Posted on Mar 29, 2018
2LT Quartermaster Officer
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I have 10 years, (4 active, 6 reserve); currently drilling in the XO slot at a CBRN BN. Married, two kids, full-time student, 3rd year in ROTC, Wife has 8 yrs (4 active, 4 reserve), also a full-time student. I am currently working on my BA in Biblical and Theological Studies. Never got my chevrons because I was lazy and bitter. I like to think I have changed that in the past few years.

I like the Army. I buy into our ideals as an organization and the ADRPs that build us up as a force of change in the country and the rest of the world (even thought it sure as hell doesn't always feel like it). I like the people. I like the benefits. I love serving. But I'm no tough guy. I'll ruck my weight around and keep my mouth shut about how cold, wet, and hungry I am, but I"m no ranger. Doesn't mean I'm not a good leader. Doesn't mean I don't like doing Army crap.

So that's my context, here is the details of what I am asking:
I am primarily interested in Logistics and MI for the rest of my career. I think my degree might transfer well into those fields for various reasons. Though, studying theology makes me happy. I think we all make choices trying to balance what we think is useful and purposeful in the big picture of the Army and life in general, and doing what actually makes us happy. I have opinions on why I think Chaplaincy isn't a good fit for me, but bottom line is I need questions answered by someone with experience. Please help!

I like the idea of getting my MA earlier rather than later. I like Hebrew, I want to continue my studies in the ancient language (again, sooner rather than later). I like looking out for the wellfare of others. Had a bit of experience in this from the perspective of a 68W, which I was in the reserves. I did more than just ensure the medical wellfare of troops. I think this attitude can translate into the Chaplaincy.

However, I do not like the idea of being a non-combatant nor I am fond of the disconnection from the unit that I will have as Chaplain. That is to say, training and operations in general.

If anyone can offer insight, recommend some reading material, or offer their time for further discussion it would be much appreciated. I have about a year before I need to make my decision.
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Responses: 9
LCDR District Chaplain
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I understand the doubts about Chaplaincy. I had those myself when I was considering this route. But through prayer and advice from others, the doubts fell away and here I am (albeit in the Navy and no longer the Army). One of the best pieces of advice I got about Chaplaincy, and one that I will pass along here, was this: "If you can see yourself doing anything else in the military other than being a Chaplain, then that's what you should do." Chaplaincy should not be a fall back option. Chaplaincy is a calling. It shouldn't be something that we decide to do on our own.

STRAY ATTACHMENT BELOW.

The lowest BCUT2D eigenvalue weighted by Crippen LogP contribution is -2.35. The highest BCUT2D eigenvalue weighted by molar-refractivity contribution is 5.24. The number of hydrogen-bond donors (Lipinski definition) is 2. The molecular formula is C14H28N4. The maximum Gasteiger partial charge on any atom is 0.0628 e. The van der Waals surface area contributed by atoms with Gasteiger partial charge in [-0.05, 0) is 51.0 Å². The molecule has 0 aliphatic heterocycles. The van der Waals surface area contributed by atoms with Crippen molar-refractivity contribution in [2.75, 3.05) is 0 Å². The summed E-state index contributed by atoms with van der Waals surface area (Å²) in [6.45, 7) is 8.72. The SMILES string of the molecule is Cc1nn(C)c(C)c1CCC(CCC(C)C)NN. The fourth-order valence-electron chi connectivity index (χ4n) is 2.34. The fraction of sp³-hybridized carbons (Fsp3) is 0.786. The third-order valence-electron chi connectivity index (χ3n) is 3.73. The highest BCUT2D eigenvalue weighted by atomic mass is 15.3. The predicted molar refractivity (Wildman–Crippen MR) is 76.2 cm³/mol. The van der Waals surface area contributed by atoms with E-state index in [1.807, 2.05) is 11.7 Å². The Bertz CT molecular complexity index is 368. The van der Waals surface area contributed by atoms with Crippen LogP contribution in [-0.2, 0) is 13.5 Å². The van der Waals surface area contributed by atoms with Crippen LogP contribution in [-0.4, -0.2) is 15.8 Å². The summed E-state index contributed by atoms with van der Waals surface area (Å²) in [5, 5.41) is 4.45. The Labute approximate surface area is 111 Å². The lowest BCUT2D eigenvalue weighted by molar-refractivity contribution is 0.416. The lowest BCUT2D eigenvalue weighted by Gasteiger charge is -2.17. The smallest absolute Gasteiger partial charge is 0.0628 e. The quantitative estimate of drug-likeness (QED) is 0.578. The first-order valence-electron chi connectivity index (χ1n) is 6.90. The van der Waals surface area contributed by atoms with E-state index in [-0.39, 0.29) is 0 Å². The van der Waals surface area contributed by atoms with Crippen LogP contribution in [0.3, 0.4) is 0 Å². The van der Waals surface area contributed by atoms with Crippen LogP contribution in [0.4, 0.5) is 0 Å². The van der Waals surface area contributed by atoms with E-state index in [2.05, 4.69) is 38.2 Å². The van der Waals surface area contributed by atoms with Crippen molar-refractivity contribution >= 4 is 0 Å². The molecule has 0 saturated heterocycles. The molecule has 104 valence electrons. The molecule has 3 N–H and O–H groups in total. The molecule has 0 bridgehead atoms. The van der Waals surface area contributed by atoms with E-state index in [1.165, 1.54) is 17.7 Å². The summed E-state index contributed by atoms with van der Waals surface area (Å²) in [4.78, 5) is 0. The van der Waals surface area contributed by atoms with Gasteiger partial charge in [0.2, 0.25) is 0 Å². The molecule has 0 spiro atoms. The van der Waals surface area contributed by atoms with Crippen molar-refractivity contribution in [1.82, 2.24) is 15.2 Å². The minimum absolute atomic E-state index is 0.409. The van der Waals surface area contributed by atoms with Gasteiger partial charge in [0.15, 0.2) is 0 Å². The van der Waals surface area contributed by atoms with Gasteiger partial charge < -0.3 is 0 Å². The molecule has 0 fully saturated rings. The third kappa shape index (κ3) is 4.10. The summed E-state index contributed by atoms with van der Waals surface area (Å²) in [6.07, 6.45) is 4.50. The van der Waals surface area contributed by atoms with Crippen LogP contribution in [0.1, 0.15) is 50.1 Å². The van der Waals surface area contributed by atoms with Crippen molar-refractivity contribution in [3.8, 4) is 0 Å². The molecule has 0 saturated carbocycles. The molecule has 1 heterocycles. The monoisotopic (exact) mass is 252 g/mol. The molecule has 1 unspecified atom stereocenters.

Hope that helps. If you have any other questions feel free to contact me directly.

Blessings
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2LT Quartermaster Officer
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Thank you sir. I've heard the same about Chaplain work in the civilian sector and I agree with the sentiment.

I Suppose I tend to identify with Luther in my viewpoint, "Love God and sin boldly". By this, I take his meaning to be that we rest in complete freedom of Christ, thus we go to where sinners are and make their problems our problems, their struggles our struggles. I want to place myself where the work is to be done. If that means Chaplaincy so be it. Yet, when it comes to ministry, I feel that I can be effective in normal duties. Not in preaching the Gospel per say, but in other ways.

What I cannot see, academically, is studying anything else other than theology. My intellectual zeal rests in the study of God.
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CW5 Jack Cardwell
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Follow your heart. Thanks for sharing
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2LT Quartermaster Officer
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My heart lies in theology AND the Army. Yet, that doesn't mean become a Chaplain. Know what I mean sir?
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MSgt Dave Hoffman
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I should mention first that I came to Christ in 2005, at age 59. I felt a calling since, that led me to my current church, to evangelism, to Bible teaching, to becoming a Deacon. I felt compelled by God, each step I took, and I spent a lot of time on my knees throughout. Open your heart to the Lord, and He will guide you on the path He has chosen for you.

Deo Volente
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